||Cost Accounting for Planning and Control
||Michael P. Griffin, Raymond Jordan
||American Management Association
|Field Of Study:
|Purchase This Course
Cost Accounting for Planning and Control will give
you a solid grounding in the basics of two widely used cost accounting systems.
This course reveals how you can track the costs of modern production technology
that uses computers and robotics...how you can use activity-based cost
accounting to trace more indirect costs to particular jobs...and how you can use
managerial accounting for more informed decision making.
Produce well-written, effective reports. Set up a reporting system that
meets specific needs and enhances management effectiveness.
About This Course:
As one course among many offered in our curriculum, Cost
Accounting for Planning and Control, has been designed specifically for the
practicing manager and the future manager. It provides private, self-paced,
individualized study; learning and self-evaluation through review questions; and
communication between the student and our staff of instructors through
assignments and a final examination based on the case study as pioneered by
Harvard University. Paralleling a business school course of study, our
curriculum makes available a stable, inclusive, and continuing transmittal of
practices and perspectives to those working managers who, on their own time and
at their own pace, want to continue their education in management.
Michael P Griffin is a visiting lecturer of accounting and
finance at the University of Massachusetts at Dartmouth. In addition to his
teaching experience, Mr. Griffin has held various positions in business. He was
a financial planner/registered representative with E. E Hutton and a consultant
with a personal financial planning firm. He has also served as an internal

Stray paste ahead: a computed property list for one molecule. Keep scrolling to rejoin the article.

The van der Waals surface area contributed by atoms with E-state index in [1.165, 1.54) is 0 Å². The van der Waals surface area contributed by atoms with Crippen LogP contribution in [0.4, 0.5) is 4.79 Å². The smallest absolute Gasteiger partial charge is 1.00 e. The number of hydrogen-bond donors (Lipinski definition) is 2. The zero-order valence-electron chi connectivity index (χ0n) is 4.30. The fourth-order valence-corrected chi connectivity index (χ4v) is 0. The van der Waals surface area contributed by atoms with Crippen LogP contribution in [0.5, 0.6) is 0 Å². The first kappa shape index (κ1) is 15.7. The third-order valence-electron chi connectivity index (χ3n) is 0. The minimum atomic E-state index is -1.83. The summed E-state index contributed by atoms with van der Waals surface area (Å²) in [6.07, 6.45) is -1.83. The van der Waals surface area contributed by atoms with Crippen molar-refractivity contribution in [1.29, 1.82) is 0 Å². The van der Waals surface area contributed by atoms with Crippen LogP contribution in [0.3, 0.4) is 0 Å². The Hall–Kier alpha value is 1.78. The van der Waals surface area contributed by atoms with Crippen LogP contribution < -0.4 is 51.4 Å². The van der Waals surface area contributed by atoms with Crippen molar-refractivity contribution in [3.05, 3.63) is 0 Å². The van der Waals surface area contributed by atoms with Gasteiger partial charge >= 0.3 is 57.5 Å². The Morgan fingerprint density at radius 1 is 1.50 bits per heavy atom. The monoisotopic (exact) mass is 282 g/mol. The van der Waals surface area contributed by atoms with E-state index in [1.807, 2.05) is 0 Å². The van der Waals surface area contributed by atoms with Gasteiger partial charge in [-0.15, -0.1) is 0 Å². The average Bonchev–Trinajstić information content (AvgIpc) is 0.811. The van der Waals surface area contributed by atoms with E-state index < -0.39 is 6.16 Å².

auditor for a large commercial bank, as a federal bank examiner, and as a
president of a credit union.
Mr. Griffin has written six books: 1-2-3 in Business (Howard W.
Sams Company, 1991), The Bible of 1-2-3 for Windows (Howard W Sams
Company, 1991), The Excel Superbook (Howard W. Sams, 1992), Launching a
Business with Your PC (Alpha Books, 1992), Show Me Windows (Alpha Books,
1993), and Intermediate Accounting and Finance for Nonfinancial Managers
(AMACOM Books, 1991). He has also authored and co-authored several American
Management Association Extension Institute courses, including: How to Manage
the Accounting Department, Beyond the Basics: Intermediate Accounting and
Finance for Nonfinancial Managers, and Personal Financial Planning,
1992 and 1993 editions.
Mr. Griffin, a Certified Management Accountant, holds a
certificate in financial planning from the American College. He received a B.S.
in business administration from Providence College and an M.B.A. from Bryant
Raymond Jordan has spent many years in the field of cost
accounting, specializing in the development and use of the learning curve and
regression analysis. In addition, Mr. Jordan has taught accounting principals at
Merrimack College in Andover, Massachusetts. He is a member of the National
Association of Accountants and is a past president of the Jet Pioneers
Mr. Jordan's previous publications include How to Use the
Learning Curve (Cahners Books, 1965). He is a two-time winner of the Lybrand
Certificate of Merit for contributions to accounting literature.
The publisher wishes to thank Richard W. Lott, consultant in
finance and data processing; Naida L. Kaen, instructor of accounting, Department
of Accounting and Finance, Whittemore School of Business and Economics,
University of New Hampshire; and Professor James P Borden, Department of
Accountancy, College of Commerce and Finance, Villanova University, for their
help in reviewing the manuscript of this course.
Table Of Contents
How To Take This Course
Finance For Managers